Inside the New Ford Escape
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Although birthed into a crowded and highly competitive segment, the Ford Escape has managed to become one of the country’s best-selling and most highly acclaimed crossovers. The new Escape is a facelifted vehicle, midway into the nameplate’s third generation of production. Ford made additions and changes to refresh it in an ever-evolving crossover market. Now in its 2017 model year, the Escape is available as an S, an SE, and a Titanium trim.
The 2017 model year for the Ford Escape sees the horsepower of its base-level 2.5-liter inline 4-cylinder (I4) engine increased to 168, with its 170 lb-ft of torque.
Debuting this model year is a 1.5-liter EcoBoost turbocharged I4. Installed on the SE and Titanium, the EcoBoost engine produces 179 horsepower and 177 lb-ft of torque. True to its naming, the EcoBoost has auto start/stop technology, which means that the engine shuts down and restarts to reduce the amount of time it spends idling, thereby reducing emissions and fuel consumption. Hitched to either engine is a 6-speed automatic transmission, which comes with a SelectShift® controller if you want to take a break from fully automatic gear shifting and feel the thrill of clutch-less semi-automatic shifting.
The standard drivetrain on the new Ford Escape is front-wheel drive. However, you can swap it with the Intelligent Four-Wheel Drive system for enhancing overall performance on the road surface. Depending on the trim configuration you go with, you can get a peak fuel efficiency of 23/30 mpg and tow up to 3,500 lbs with the Escape.
Seating and Space
Designed as a vehicle for seating up to five occupants, the new Ford Escape provides 98.7 cubic feet of passenger volume. Regarding cargo volume, you can get up to 68 cubic feet if you fold down the back seats. If you go with the SE, Ford adds 10-way power adjustability on the driver’s seat. The Titanium gets 10-way power adjustability on both front seats, and it also gets leather upholstery and a memory driver’s-seat-positioning system.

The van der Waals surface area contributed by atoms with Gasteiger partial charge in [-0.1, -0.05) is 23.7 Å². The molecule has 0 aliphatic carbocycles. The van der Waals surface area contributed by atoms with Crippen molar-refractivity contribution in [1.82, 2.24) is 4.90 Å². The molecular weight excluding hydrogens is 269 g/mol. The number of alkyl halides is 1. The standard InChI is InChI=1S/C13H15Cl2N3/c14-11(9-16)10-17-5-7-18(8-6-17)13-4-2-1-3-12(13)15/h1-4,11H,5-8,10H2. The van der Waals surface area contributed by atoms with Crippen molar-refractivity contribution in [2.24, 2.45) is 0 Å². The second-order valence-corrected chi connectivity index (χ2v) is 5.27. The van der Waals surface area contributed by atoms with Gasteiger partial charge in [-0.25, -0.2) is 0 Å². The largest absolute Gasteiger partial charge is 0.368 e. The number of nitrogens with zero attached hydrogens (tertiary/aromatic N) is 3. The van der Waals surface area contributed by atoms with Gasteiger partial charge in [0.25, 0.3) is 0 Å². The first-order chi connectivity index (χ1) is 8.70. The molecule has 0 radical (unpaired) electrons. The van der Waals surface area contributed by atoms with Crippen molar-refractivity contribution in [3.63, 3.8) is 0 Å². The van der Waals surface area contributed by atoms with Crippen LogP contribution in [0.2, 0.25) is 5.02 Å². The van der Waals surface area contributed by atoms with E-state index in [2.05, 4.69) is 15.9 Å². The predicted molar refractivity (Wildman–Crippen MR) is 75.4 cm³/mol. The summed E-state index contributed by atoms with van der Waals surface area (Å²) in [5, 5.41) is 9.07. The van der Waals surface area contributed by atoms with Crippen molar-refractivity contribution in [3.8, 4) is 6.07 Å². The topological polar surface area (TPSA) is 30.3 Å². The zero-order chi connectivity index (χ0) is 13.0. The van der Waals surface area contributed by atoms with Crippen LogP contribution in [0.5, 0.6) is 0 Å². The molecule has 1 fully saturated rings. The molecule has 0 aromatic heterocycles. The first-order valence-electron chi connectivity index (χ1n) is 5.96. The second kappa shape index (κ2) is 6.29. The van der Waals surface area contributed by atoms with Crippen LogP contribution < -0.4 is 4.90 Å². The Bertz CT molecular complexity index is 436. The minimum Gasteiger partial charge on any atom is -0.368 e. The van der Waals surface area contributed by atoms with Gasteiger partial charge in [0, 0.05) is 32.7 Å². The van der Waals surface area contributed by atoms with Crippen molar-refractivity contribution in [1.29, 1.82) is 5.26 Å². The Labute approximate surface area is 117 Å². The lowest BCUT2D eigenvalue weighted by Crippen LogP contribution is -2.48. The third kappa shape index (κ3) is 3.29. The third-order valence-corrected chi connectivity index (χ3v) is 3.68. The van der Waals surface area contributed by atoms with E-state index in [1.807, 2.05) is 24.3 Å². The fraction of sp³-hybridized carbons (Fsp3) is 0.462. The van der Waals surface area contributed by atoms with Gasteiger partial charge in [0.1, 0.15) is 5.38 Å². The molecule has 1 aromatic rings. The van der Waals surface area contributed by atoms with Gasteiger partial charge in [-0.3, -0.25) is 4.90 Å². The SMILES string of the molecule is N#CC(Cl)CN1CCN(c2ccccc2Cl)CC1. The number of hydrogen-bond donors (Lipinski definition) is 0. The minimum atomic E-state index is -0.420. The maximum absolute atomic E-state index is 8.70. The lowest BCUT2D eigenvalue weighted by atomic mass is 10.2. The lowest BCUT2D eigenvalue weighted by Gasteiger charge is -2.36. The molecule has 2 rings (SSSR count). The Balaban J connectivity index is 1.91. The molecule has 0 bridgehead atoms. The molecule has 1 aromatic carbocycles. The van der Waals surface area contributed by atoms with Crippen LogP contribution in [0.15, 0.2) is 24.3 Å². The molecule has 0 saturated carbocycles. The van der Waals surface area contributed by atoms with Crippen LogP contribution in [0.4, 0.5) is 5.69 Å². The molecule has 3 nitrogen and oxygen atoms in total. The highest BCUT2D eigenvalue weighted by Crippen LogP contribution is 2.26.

The S trim of the new Ford Escape has a six-speaker stereo system that includes an AM/FM radio tuner, a CD player with MP3 playback capability, and controls mounted on the steering wheel. Accompanying the stereo system is SYNC®, Ford’s integrated in-vehicle communications system that allows you to perform functions like playing music and making hands-free phone calls with the use of voice commands. Go with the SE trim to get the additional SiriusXM satellite radio subscription.
The Titanium stands out with its 10-speaker Sony audio system and a software- and user interface-upgraded version of SYNC® (named SYNC® 3). Also, Ford adds SYNC® Connect on the Titanium. New for this model year, SYNC® Connect enables you to remotely access certain vehicle features with your smartphone.
Comfort and Convenience
Choose the Ford Escape’s SE trim if you want steering wheel-mounted paddle shifters (in addition to SelectShift®) to enjoy semi-automatic shifting, as well as dual-zone automatic climate control to extend HVAC control to the front passenger. Added on the Titanium are push-button engine start, a remote start system, auto-dimming on the rearview mirror to tame lights from behind you, and a transceiver for remotely opening and closing garage doors.
Front impact airbags, a driver’s knee airbag, front seat-mounted side impact airbags, and roof-mounted side curtain airbags keep you protected from serious harm in the Ford Escape during a collision. Also on the crossover vehicle are an SOS post-crash alert system, a rearview camera for reverse driving monitoring, an electronic Curve Control system for slowing you down when coming to a curve on wet or dry payment, and Ford’s AdvanceTrac® with RSC® (Roll Stability Control™) for retaining or maintaining electronic vehicle stability.
SecuriLock® deters potential thieves, with MyKey to allow controlled use of the Escape with a configurable key. If you choose the SE or Titanium, you also get a SecuriCode™ keyless-entry keypad; the Titanium in particular comes with a perimeter alarm to further beef up the Escape’s security measures.
Praised as an all-round compact crossover SUV—it has great interior space, fuel efficiency, and projected reliability—the Honda CR-V is the chief rival of the Ford Escape. Also worth mentioning is the Hyundai Tucson, which is rightfully lauded for its exceptional safety scores and balanced handling.
Pros and Cons
An anemic base engine (even with the increased output), plus more cabin space provided by other vehicles in its class—such as the Toyota RAV4 and the Subaru Forester—prevent the Ford Escape from ascending to the very top. Nevertheless, it is one of the stronger offerings in the compact crossover market, thanks to its new turbocharged engine and loads of tech amenities, some of which are unique features from Ford.
Size Classification and MSRP
As a compact crossover SUV, the Ford Escape is placed at the low end of Ford’s line-up of crossovers and SUVs in terms of size. Above it are, in ascending order: the Edge (mid-size crossover), the Flex (full-size crossover), the Explorer (full-size crossover), and the Expedition (full-size SUV). The new Escape has a reasonably narrow starting MSRP range: from $23,600 to $29,100.
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